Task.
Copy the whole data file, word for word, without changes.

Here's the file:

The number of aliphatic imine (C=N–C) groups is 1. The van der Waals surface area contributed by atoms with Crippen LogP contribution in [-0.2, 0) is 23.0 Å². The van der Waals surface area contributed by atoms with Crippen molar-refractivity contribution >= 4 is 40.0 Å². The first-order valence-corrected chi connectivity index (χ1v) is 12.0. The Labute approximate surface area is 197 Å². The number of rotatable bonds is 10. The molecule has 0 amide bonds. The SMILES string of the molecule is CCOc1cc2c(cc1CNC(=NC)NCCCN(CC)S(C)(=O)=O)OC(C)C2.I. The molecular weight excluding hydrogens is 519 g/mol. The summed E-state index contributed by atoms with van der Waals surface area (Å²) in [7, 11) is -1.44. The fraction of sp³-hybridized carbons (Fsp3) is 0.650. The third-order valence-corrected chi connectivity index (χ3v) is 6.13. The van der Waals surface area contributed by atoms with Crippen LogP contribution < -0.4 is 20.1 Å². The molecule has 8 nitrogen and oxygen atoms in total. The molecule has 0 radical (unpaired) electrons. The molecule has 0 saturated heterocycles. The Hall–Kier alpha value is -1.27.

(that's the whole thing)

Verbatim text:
The number of aliphatic imine (C=N–C) groups is 1. The van der Waals surface area contributed by atoms with Crippen LogP contribution in [-0.2, 0) is 23.0 Å². The van der Waals surface area contributed by atoms with Crippen molar-refractivity contribution >= 4 is 40.0 Å². The first-order valence-corrected chi connectivity index (χ1v) is 12.0. The Labute approximate surface area is 197 Å². The number of rotatable bonds is 10. The molecule has 0 amide bonds. The SMILES string of the molecule is CCOc1cc2c(cc1CNC(=NC)NCCCN(CC)S(C)(=O)=O)OC(C)C2.I. The molecular weight excluding hydrogens is 519 g/mol. The summed E-state index contributed by atoms with van der Waals surface area (Å²) in [7, 11) is -1.44. The fraction of sp³-hybridized carbons (Fsp3) is 0.650. The third-order valence-corrected chi connectivity index (χ3v) is 6.13. The van der Waals surface area contributed by atoms with Crippen LogP contribution < -0.4 is 20.1 Å². The molecule has 8 nitrogen and oxygen atoms in total. The molecule has 0 radical (unpaired) electrons. The molecule has 0 saturated heterocycles. The Hall–Kier alpha value is -1.27.